Abuja — The European Union (EU) Commission has announced a support package of €143 million to help the early recovery and reconstruction needs in Nigeria's North-east, which has been ravaged by insurgency.
The package is for the provision of basic services including energy, education and health, job creation, strengthening, monitoring and evaluation systems, as well as public financial management systems.
The Minister of Budget and National Planning, Senator Udoma Udo Udoma, who signed the agreement for the package on behalf of Nigeria in Brussels, Belgium, said the support underscored yet another positive effort in the collaboration between the EU and Nigerian government to collectively work towards ameliorating the sufferings of victims of the Boko Haram insurgency.
A statement issued by the minister's media adviser, Mr. Akpandem James, said Udoma noted that the financing agreement signed Thursday was for the sum of €20 million from the EU Emergency Trust Fund for Africa.
"A total sum of €143 million is now secured from the EU under this framework for ameliorating the sufferings of the affected population estimated at more than 14 million people," Udoma added.
According to him, since the resurgence of the humanitarian crisis in the North-east, the Nigerian government has devoted substantial resources to bring the situation under control, meet the humanitarian needs of the victims, and restore normalcy to the area.
However, in spite of the efforts, the minister said there still exists a huge funding gap, adding that this was why the Nigerian government was appreciative of the support of the EU and the United Nations system, which have been very useful in leading the other development partners in the support process.
Udoma noted that the process for the selection of implementation partners was at an advanced stage with the World Bank and some of the components of the project.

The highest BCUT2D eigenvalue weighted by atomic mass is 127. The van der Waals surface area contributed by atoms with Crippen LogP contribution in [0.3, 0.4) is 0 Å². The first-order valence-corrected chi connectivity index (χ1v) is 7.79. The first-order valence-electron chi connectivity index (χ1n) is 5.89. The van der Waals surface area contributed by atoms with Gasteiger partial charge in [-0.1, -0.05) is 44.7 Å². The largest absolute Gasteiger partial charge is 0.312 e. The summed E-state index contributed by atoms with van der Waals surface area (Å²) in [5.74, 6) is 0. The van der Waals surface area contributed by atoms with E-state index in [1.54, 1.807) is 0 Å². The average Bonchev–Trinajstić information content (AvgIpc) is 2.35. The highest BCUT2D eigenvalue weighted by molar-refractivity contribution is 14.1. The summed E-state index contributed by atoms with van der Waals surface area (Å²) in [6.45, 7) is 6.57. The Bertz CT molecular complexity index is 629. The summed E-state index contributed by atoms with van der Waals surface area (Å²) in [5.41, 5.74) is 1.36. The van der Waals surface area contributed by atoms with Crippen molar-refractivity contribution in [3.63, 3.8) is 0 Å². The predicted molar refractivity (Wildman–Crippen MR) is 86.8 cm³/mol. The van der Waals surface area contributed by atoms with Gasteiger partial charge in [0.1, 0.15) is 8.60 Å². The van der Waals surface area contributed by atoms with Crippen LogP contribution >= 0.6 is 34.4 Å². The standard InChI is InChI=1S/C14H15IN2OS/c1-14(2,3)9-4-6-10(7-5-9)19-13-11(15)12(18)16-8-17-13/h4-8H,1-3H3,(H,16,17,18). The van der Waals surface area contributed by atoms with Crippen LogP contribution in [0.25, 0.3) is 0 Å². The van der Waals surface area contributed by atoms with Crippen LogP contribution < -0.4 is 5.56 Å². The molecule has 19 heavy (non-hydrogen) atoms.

"This demonstrates the fact that the EU is committed to the timely execution of the project, and the bureaucracy that is traditionally associated with the EDF instrument will be minimised in the implementation of this project," he added.
In his remarks, the EU Commissioner for International Cooperation and Development Neven Mimica said the support package would assist approximately 1.3 million internally displaced people (IDP) and affected communities in and around Borno State.
"Our assistance will not only target the immediate needs of the people, it will also help to restore basic services, stimulate employment and create livelihood opportunities, particularly for women and young people," Mimika said.
The Commissioner for Humanitarian Aid and Crisis Management Christos Stylianides said: "The European Union is committed to get lifesaving aid to those in need in Nigeria. Emergency aid can help them but to do so, aid organisations need safe and full access to do their jobs."
He added that EU also needed to think about the long-term implications and how to help communities recover.
"I have visited the country several times and seen the sufferings of the victims of terrorism and also the strength and determination of the local people to rebuild their lives. It is this desire to rebuild a better future that the EU will support," he stressed.